Now, before we get mesmerized and lost in this whirling constellation of dervishes, let us establish some background about the origin of Sufism and look into some other Sufi principles.
There is a long ongoing debate about the origin of Sufism and its association with Islam. Some say that ‘Sufi' was derived from the Arabic word “suf” (wool), which refers to the garments worn by early Sufis. Others beg to differ as they claim the word Sufi originated from “suffa” (bench), referring to the men who used to live with Prophet Mohammad. Many modern Sufis believe that the roots of Sufism are ancient, originated in the world before the Prophet, and hence non-Islamic. The pre-Islamic origin can be traced back to early Christian mystics of Syria, Egypt, and the ancient Pythagorean orders. Some people also refer to the Zoroastrian school of thought as the origin place of Sufism.
Sufi Inayat Khan, a renowned Indian Muslim mystic, was the first to recognize these ancient roots and their needful adaptation in the modern world. He took Sufism to the west with a profound knowledge of the universal appeal, and the all-inclusive nature of the Sufi practices. In his analysis of the universal nature of Sufism, he claims that Sufism is as old and dated as the period of Daniel. Inayat khan believed that all those who chose to respond to the call of the divine to serve humanity were Sufis. Therefore, he argues that Jesus was not a Christian, Mohammad was not a Muslim, and buddha was not a Buddhist - they were all Sufis. This ideology justifies that Sufism is an ancient order of philosophy and practices rather than the spiritual off-shoot of a single religion.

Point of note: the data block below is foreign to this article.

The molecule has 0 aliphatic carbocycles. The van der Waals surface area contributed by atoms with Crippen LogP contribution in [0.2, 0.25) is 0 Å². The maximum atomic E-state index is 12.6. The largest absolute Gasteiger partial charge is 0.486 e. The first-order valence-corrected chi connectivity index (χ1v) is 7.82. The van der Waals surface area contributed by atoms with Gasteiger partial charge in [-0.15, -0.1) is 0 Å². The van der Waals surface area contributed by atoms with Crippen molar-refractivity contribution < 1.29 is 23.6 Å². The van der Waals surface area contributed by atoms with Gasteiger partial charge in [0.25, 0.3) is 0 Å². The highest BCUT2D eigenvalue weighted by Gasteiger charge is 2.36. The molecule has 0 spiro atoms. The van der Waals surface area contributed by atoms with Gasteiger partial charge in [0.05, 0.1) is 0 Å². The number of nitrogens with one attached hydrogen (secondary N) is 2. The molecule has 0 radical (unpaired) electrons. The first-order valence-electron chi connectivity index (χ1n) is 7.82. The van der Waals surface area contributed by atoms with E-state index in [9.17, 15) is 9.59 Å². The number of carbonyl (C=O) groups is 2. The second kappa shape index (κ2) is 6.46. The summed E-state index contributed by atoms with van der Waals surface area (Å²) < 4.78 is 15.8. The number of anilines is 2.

Understanding spirit using the rational mind is like trying to hold water between your palms. The 'one place origin' debate about Sufism is like debating that water has only one name even if there are almost 6500 languages in the world. Sufism is like water. It exists in nature as an inherent part of this universe. Trying to label it or contain it in one paradigm is ridiculously hard. The logic of language loses all meaning when it meets the practices of spirit. Sufism is one such practice. The translations of knowledge are lost when it comes to real spiritual experiences. The mind fades, and only the spirit can withstand these experiences. Rumi was aware of this when he said, and I quote:
“We are the mirror as well as the face in it.
We are tasting the taste this minute of eternity.
We are pain and what cures pain both.
We are the sweet cold water and the jar that pours.”
The five key principles of Sufism are:
1. Attain God through the focus on one’s master
2. Constant remembrance of the divine or Dhikr
3. Shedding of ego
4. Use of music to flex devotion and to bring focus
5. Knowledge of texts is secondary to direct spiritual experience
Transcending the veil of ordinary reality and attaining direct communion with God is a path paved with thorny obstacles. Therefore, to become a Sufi, one needs immense courage. A Sufi is someone who can denounce their identity in the pursuit of the lover who awaits them beyond the illusions of forms and conventions. Sufism as a whole is a practice to surrender to this lover (God) who delivers one from their limited worldview and assist towards enlightenment.
The Sufi way is a constant reminder that once you enable yourself with the innate knowledge of how the universe works and surrender to its subliminal nudges, you are bound to be on an ecstatic inner journey of self-realization. It is both an ambitious and rewarding aspect of spirituality.
In the next chapter, we will learn more about the origin of the Mevlevi Order and the great Sufi poet Rumi. We will decipher the meaning of the Sufi attire and analyze the techniques used by the Sufis to attain these ecstatic states. We will also look deeper into the mental and physical training needed to initiate this intense meditational practice. We will also observe the difference in practices among different Sufis tariqas, the position of women in the Sufi world, and their reputation in the world today. We will also learn more about the controversial nature of Rumi's work. Lastly, we will reflect on the power of whirling meditation and its influence on mental health.